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Fluid evolution and Re enrichment in the Maronia porphyry system, NE Greece: Insights from pyrite, molybdenite and quartz micro-analysis

The monzonitic-granitic intrusion of Maronia in NE Greece hosts an anomalously Re-rich Cu-Mo ± Au porphyry system. The mineralization is dominated by pyrite, molybdenite, chalcopyrite, native Au, and rheniite (ReS2) in quartz-bearing hydrothermal veins associated with potassic, sericitic, and advanced argillic alteration. To decipher the hydrothermal processes leading to the enrichment of Re, Mo, and Au, we used detailed imaging techniques such as BSE-SEM and CL-SEM combined with in-situ trace element analysis of pyrite, molybdenite, and quartz by EPMA and LA-ICP-MS, in-situ δ34S analysis of pyrite by LA-ICP-MS and fluid inclusion microthermometry in quartz from different veins and miarolitic cavities.

Hydrothermal quartz CL intensity, textures and Al/Ti and Ge/Ti ratios are characteristic for each vein type and Ti-in-quartz thermometry indicates a temperature decrease from 600°C to 300°C during the porphyry-epithermal transition. Arsenic, Au, Ag, Te, Pb, Cd, and Se contents and ratios of As/Sb, Co/As, Se/Tl, Se/Te and Se/Ge in pyrite record changes in the physicochemical fluid conditions. Extreme Re enrichment in molybdenite at Maronia (⌀=3922 ppm) compared to the global average from porphyry deposits (⌀=779 ppm) is likely controlled by a district-wide Re-rich magmatic source, whereas the enrichment of Re in B-type (⌀=5532 ppm) relative to D-type (⌀=1954 ppm) veins seems to be related to changes in fluid temperature, salinity and fO2. Our multi-mineral trace element approach allows us to constrain the framework of the physicochemical fluid parameters during the porphyry-epithermal transition favorable for the enrichment of Re and related precious elements like Au, Ag and Te at Maronia.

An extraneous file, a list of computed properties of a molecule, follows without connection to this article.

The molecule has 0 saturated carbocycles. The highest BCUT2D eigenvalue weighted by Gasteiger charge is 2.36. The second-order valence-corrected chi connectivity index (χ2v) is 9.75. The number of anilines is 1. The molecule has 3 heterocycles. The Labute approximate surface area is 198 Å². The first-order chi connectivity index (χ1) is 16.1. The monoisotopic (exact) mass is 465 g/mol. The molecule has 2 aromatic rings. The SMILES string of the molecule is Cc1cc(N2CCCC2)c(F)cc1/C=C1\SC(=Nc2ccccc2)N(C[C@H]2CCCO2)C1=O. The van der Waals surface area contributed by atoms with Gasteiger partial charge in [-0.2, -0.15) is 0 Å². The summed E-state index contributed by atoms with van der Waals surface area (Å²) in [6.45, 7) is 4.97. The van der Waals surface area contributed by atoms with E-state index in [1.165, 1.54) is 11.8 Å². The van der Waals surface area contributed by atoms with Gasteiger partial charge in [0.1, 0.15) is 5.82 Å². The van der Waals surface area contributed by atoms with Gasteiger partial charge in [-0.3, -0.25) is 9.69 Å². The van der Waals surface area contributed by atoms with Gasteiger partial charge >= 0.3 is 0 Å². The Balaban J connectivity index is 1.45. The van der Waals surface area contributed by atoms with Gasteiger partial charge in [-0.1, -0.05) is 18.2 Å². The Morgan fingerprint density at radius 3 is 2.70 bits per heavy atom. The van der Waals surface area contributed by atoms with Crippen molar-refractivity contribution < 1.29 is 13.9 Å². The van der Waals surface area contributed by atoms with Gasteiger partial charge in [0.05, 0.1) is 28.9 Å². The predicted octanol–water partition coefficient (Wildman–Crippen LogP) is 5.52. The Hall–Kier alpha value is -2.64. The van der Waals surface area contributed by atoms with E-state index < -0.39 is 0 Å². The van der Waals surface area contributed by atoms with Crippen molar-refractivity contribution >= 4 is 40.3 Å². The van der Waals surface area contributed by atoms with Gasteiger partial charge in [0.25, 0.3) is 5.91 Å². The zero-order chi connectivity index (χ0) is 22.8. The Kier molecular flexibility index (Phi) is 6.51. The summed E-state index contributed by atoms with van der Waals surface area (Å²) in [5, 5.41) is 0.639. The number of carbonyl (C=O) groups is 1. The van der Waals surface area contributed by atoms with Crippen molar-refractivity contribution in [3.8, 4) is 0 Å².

Jan J. Falkenberg1, Manuel Keith1, Karsten M. Haase1, Panagiotis Voudouris2, Vasilios Melfos3, Max Hohl4, Christoph Beier5, Martin Kutzschbach6, Julia Wenske1, Reiner Klemd1
1GeoZentrum Nordbayern, Friedrich-Alexander Universität (FAU) Erlangen-Nürnberg, 91054 Erlangen, Germany; 2National and Kapodistrian University of Athens, Faculty of Geology & Geoenviroment, University Campus, Zografou 15784 Athens, Greece; 3Department of Mineralogy, Petrologoy and Economic Geology, Aristotle University of Thessaloniki, GR-54124, Thessaloniki, Greece; 4Centre for Ore Deposits and Earth Sciences, University of Tasmania, Hobart TAS 7001, Australia; 5Department of Geosciences and Geography, Research Programme of Geology and Geophysics (GeoHel), University of Helsinki, Helsinki 00014, Finland); 6Chair of Applied Geochemistry, Technische Universität Berlin, 10587 Berlin, Germany
GeoMinKöln 2022